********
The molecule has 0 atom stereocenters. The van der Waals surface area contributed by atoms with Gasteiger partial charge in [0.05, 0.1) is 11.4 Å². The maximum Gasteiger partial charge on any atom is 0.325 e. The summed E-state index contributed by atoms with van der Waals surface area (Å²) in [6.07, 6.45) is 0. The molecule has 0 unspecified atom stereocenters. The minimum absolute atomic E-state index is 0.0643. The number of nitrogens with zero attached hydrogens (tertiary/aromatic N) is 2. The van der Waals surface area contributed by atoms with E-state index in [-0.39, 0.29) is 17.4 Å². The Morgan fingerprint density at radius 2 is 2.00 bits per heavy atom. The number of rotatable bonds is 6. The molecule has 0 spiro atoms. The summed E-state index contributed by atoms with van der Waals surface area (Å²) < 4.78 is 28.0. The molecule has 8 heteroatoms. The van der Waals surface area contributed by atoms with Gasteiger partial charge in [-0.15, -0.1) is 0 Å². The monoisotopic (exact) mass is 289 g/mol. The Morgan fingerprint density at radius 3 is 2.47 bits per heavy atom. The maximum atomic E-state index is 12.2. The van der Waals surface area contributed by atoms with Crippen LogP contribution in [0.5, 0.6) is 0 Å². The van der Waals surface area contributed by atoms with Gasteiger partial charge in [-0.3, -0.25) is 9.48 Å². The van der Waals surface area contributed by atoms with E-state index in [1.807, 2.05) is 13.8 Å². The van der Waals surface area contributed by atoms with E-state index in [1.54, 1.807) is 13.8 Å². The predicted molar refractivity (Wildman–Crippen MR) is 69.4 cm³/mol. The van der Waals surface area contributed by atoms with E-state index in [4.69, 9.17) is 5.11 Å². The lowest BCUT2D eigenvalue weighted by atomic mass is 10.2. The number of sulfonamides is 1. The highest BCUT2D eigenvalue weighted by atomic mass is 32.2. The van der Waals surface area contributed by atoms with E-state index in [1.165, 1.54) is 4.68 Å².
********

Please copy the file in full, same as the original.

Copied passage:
The molecule has 0 atom stereocenters. The van der Waals surface area contributed by atoms with Gasteiger partial charge in [0.05, 0.1) is 11.4 Å². The maximum Gasteiger partial charge on any atom is 0.325 e. The summed E-state index contributed by atoms with van der Waals surface area (Å²) in [6.07, 6.45) is 0. The molecule has 0 unspecified atom stereocenters. The minimum absolute atomic E-state index is 0.0643. The number of nitrogens with zero attached hydrogens (tertiary/aromatic N) is 2. The van der Waals surface area contributed by atoms with E-state index in [-0.39, 0.29) is 17.4 Å². The Morgan fingerprint density at radius 2 is 2.00 bits per heavy atom. The number of rotatable bonds is 6. The molecule has 0 spiro atoms. The summed E-state index contributed by atoms with van der Waals surface area (Å²) < 4.78 is 28.0. The molecule has 8 heteroatoms. The van der Waals surface area contributed by atoms with Gasteiger partial charge in [-0.15, -0.1) is 0 Å². The monoisotopic (exact) mass is 289 g/mol. The Morgan fingerprint density at radius 3 is 2.47 bits per heavy atom. The maximum atomic E-state index is 12.2. The van der Waals surface area contributed by atoms with Crippen LogP contribution in [0.5, 0.6) is 0 Å². The van der Waals surface area contributed by atoms with Gasteiger partial charge in [-0.3, -0.25) is 9.48 Å². The van der Waals surface area contributed by atoms with E-state index in [1.807, 2.05) is 13.8 Å². The van der Waals surface area contributed by atoms with E-state index in [1.54, 1.807) is 13.8 Å². The predicted molar refractivity (Wildman–Crippen MR) is 69.4 cm³/mol. The van der Waals surface area contributed by atoms with E-state index in [4.69, 9.17) is 5.11 Å². The lowest BCUT2D eigenvalue weighted by atomic mass is 10.2. The number of sulfonamides is 1. The highest BCUT2D eigenvalue weighted by atomic mass is 32.2. The van der Waals surface area contributed by atoms with E-state index in [1.165, 1.54) is 4.68 Å².